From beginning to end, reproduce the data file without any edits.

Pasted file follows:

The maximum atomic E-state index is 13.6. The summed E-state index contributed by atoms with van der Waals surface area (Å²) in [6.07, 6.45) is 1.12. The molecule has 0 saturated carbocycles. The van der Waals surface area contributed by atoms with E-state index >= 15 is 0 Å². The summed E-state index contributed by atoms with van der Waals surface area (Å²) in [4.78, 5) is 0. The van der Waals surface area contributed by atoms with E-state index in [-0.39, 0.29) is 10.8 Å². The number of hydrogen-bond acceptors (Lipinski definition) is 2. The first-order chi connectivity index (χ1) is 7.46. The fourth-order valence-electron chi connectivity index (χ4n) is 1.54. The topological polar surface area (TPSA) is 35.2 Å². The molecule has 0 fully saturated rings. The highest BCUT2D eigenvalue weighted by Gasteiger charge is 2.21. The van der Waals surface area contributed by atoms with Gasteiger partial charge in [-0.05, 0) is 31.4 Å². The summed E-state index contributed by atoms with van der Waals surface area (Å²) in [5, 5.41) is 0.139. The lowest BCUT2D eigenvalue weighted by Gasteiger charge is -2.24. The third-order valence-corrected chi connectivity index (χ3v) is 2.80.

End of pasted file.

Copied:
The maximum atomic E-state index is 13.6. The summed E-state index contributed by atoms with van der Waals surface area (Å²) in [6.07, 6.45) is 1.12. The molecule has 0 saturated carbocycles. The van der Waals surface area contributed by atoms with E-state index >= 15 is 0 Å². The summed E-state index contributed by atoms with van der Waals surface area (Å²) in [4.78, 5) is 0. The van der Waals surface area contributed by atoms with E-state index in [-0.39, 0.29) is 10.8 Å². The number of hydrogen-bond acceptors (Lipinski definition) is 2. The first-order chi connectivity index (χ1) is 7.46. The fourth-order valence-electron chi connectivity index (χ4n) is 1.54. The topological polar surface area (TPSA) is 35.2 Å². The molecule has 0 fully saturated rings. The highest BCUT2D eigenvalue weighted by Gasteiger charge is 2.21. The van der Waals surface area contributed by atoms with Gasteiger partial charge in [-0.05, 0) is 31.4 Å². The summed E-state index contributed by atoms with van der Waals surface area (Å²) in [5, 5.41) is 0.139. The lowest BCUT2D eigenvalue weighted by Gasteiger charge is -2.24. The third-order valence-corrected chi connectivity index (χ3v) is 2.80.